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What is ‘Body Positivity’ All About?
Following 'Body Positivity Week', Life&Style writer Jessica Gray raises awareness about the issues surrounding this campaign
In the UK alone it was reported that in 2015, 725,000 people were affected by an eating disorder. Although they can affect people of any age, most conditions develop during late teens. At a time of moving to university and major lifestyle upheavals, it is vital to remember the importance of being comfortable in your own skin in a safe and healthy way.
That is where Body Positivity Week comes in. From the 23rd to 29th October, the campaign hopes to help prevent the rise in negative body images at a time when physical appearance can feel like the most important thing. Body Positivity Week also hopes to reduce the taboo of discussing eating disorders and, by doing so, help those with a problem by suggesting where help is available.
During the last few years, the role of the internet in the life of young people has risen dramatically. With apps such as Facebook, Instagram and Twitter constantly sharing airbrushed images of celebrities, it is not a surprise that body image is becoming such an important feature of everyday life. Although it may seem harmless scrolling through your favourite celebrity profiles, this can often lead to personal negative body images.
Now, it has to be said you aren’t to blame for this - who wouldn’t feel bad looking at airbrushed abs and contoured cheekbones every day? But one thing has to be remembered and that is that these people are usually not real. Anyone can look 'perfect' after five hours in hair and makeup. The important thing is to be happy with who you are underneath all of that.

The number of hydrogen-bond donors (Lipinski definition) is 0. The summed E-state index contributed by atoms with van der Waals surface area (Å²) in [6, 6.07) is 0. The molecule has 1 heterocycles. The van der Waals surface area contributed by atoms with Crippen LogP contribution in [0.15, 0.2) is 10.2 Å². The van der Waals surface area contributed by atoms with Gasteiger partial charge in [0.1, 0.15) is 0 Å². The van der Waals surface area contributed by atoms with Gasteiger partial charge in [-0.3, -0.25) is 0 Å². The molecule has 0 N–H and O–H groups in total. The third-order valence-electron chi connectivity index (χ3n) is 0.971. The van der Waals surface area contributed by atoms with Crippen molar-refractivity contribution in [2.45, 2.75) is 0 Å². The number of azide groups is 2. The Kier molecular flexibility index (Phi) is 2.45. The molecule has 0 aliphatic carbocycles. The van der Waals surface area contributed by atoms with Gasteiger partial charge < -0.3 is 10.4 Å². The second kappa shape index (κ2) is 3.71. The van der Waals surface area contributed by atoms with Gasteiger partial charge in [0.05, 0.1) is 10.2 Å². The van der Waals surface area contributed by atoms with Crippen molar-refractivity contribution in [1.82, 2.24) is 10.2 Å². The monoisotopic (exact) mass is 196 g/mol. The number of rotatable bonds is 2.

This is the message Body Positivity Week hopes to spread not just throughout the awareness week, but all year round: that not all of us look like we have just walked off the cover of Glamour magazine, but that’s okay. The campaign hopes to raise awareness that all bodies, no matter their shape or size, are perfectly fine as long as you feel happy in them yourself. The important thing is to be healthy, and by reducing the taboo in discussing eating disorders, Body Positivity Week hopes to help those who feel like they are struggling to get some advice on how to improve their own situation.
The rise in eating disorders within the last few years is the most life threatening result of growing numbers of negative body images amongst young people. This is not just a phenomenon affecting women either; 1 in 10 sufferers of eating disorders are male. One goal of Body Positivity Week is to increase the awareness of eating disorders in highly competitive sports. Often young people under immense pressure from their sports can find themselves risking their health in order to achieve their desired weight or physique. By signposting where you can go for help, Body Positivity Week hopes to reduce the stigma around discussing eating disorders to make sure young people no longer struggle through their problems alone.
A key aspect to Body Positivity Week is to signpost where people can go for help. B-eat is a UK charity that aims to change how people think and talk about eating disorders as well as helping those who feel like they are struggling themselves. Through campaigns and support, b-eat is successfully challenging the stereotypes people attach to eating disorders and providing vital information for the treatment and recovery of sufferers.
So if ever you feel you may need help, or know of somebody that has come to you with a problem, b-eat is the charity to go to for any support or advice you may need!
Also, b-eat now has its own society here at the University of Birmingham in an attempt to raise further awareness amongst students and young people. To find out more about b-eat, simply visit www.b-eat.co.uk.